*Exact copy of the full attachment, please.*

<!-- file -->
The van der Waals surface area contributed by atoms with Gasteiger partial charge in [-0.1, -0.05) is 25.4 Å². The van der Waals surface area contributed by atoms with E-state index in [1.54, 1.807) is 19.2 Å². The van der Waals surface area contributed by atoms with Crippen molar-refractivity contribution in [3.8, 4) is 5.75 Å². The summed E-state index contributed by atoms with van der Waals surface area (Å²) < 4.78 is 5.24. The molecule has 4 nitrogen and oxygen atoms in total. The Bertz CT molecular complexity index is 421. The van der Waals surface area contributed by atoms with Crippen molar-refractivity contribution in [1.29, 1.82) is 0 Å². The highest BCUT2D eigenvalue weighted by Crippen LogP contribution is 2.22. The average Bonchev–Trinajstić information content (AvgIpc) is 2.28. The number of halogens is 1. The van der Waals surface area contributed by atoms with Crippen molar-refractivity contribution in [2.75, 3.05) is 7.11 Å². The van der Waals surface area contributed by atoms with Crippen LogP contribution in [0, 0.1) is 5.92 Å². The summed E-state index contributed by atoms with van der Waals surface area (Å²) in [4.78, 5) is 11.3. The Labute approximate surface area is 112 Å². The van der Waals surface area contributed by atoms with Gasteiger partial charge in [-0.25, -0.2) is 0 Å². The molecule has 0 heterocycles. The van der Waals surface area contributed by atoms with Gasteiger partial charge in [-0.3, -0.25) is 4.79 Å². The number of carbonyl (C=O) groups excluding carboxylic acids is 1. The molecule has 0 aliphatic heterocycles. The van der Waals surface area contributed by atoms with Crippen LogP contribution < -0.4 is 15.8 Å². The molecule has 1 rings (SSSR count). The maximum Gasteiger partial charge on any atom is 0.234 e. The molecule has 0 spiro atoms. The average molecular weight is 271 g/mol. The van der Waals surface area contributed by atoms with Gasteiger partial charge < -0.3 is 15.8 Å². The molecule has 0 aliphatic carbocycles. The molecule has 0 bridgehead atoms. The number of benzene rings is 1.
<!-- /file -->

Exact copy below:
The van der Waals surface area contributed by atoms with Gasteiger partial charge in [-0.1, -0.05) is 25.4 Å². The van der Waals surface area contributed by atoms with E-state index in [1.54, 1.807) is 19.2 Å². The van der Waals surface area contributed by atoms with Crippen molar-refractivity contribution in [3.8, 4) is 5.75 Å². The summed E-state index contributed by atoms with van der Waals surface area (Å²) < 4.78 is 5.24. The molecule has 4 nitrogen and oxygen atoms in total. The Bertz CT molecular complexity index is 421. The van der Waals surface area contributed by atoms with Crippen molar-refractivity contribution in [1.29, 1.82) is 0 Å². The highest BCUT2D eigenvalue weighted by Crippen LogP contribution is 2.22. The average Bonchev–Trinajstić information content (AvgIpc) is 2.28. The number of halogens is 1. The van der Waals surface area contributed by atoms with Crippen molar-refractivity contribution in [2.75, 3.05) is 7.11 Å². The van der Waals surface area contributed by atoms with Crippen LogP contribution in [0, 0.1) is 5.92 Å². The summed E-state index contributed by atoms with van der Waals surface area (Å²) in [4.78, 5) is 11.3. The Labute approximate surface area is 112 Å². The van der Waals surface area contributed by atoms with Gasteiger partial charge in [-0.25, -0.2) is 0 Å². The molecule has 0 heterocycles. The van der Waals surface area contributed by atoms with Gasteiger partial charge in [-0.3, -0.25) is 4.79 Å². The number of carbonyl (C=O) groups excluding carboxylic acids is 1. The molecule has 0 aliphatic heterocycles. The van der Waals surface area contributed by atoms with Crippen LogP contribution < -0.4 is 15.8 Å². The molecule has 1 rings (SSSR count). The maximum Gasteiger partial charge on any atom is 0.234 e. The molecule has 0 spiro atoms. The average molecular weight is 271 g/mol. The van der Waals surface area contributed by atoms with Gasteiger partial charge < -0.3 is 15.8 Å². The molecule has 0 aliphatic carbocycles. The molecule has 0 bridgehead atoms. The number of benzene rings is 1.